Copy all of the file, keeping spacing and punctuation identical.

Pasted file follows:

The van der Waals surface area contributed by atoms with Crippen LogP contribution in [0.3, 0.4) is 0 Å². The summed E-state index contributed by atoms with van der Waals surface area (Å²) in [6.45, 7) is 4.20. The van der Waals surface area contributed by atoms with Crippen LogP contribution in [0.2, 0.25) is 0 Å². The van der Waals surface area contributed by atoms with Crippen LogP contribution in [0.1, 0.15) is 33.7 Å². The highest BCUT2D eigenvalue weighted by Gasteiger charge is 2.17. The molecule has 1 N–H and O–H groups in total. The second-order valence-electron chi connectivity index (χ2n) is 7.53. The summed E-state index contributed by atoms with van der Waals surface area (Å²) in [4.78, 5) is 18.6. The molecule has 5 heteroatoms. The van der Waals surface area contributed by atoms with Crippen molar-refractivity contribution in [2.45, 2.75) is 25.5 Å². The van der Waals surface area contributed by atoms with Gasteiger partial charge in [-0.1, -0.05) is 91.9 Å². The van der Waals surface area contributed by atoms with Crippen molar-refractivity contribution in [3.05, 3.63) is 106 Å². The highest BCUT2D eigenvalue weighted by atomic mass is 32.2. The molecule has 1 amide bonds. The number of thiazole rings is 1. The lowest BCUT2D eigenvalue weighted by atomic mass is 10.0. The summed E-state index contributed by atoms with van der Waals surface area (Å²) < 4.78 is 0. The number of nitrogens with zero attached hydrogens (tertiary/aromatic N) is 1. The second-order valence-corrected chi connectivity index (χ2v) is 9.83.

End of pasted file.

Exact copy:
The van der Waals surface area contributed by atoms with Crippen LogP contribution in [0.3, 0.4) is 0 Å². The summed E-state index contributed by atoms with van der Waals surface area (Å²) in [6.45, 7) is 4.20. The van der Waals surface area contributed by atoms with Crippen LogP contribution in [0.2, 0.25) is 0 Å². The van der Waals surface area contributed by atoms with Crippen LogP contribution in [0.1, 0.15) is 33.7 Å². The highest BCUT2D eigenvalue weighted by Gasteiger charge is 2.17. The molecule has 1 N–H and O–H groups in total. The second-order valence-electron chi connectivity index (χ2n) is 7.53. The summed E-state index contributed by atoms with van der Waals surface area (Å²) in [4.78, 5) is 18.6. The molecule has 5 heteroatoms. The van der Waals surface area contributed by atoms with Crippen molar-refractivity contribution in [2.45, 2.75) is 25.5 Å². The van der Waals surface area contributed by atoms with Gasteiger partial charge in [-0.1, -0.05) is 91.9 Å². The van der Waals surface area contributed by atoms with Crippen molar-refractivity contribution in [3.05, 3.63) is 106 Å². The highest BCUT2D eigenvalue weighted by atomic mass is 32.2. The molecule has 1 amide bonds. The number of thiazole rings is 1. The lowest BCUT2D eigenvalue weighted by atomic mass is 10.0. The summed E-state index contributed by atoms with van der Waals surface area (Å²) < 4.78 is 0. The number of nitrogens with zero attached hydrogens (tertiary/aromatic N) is 1. The second-order valence-corrected chi connectivity index (χ2v) is 9.83.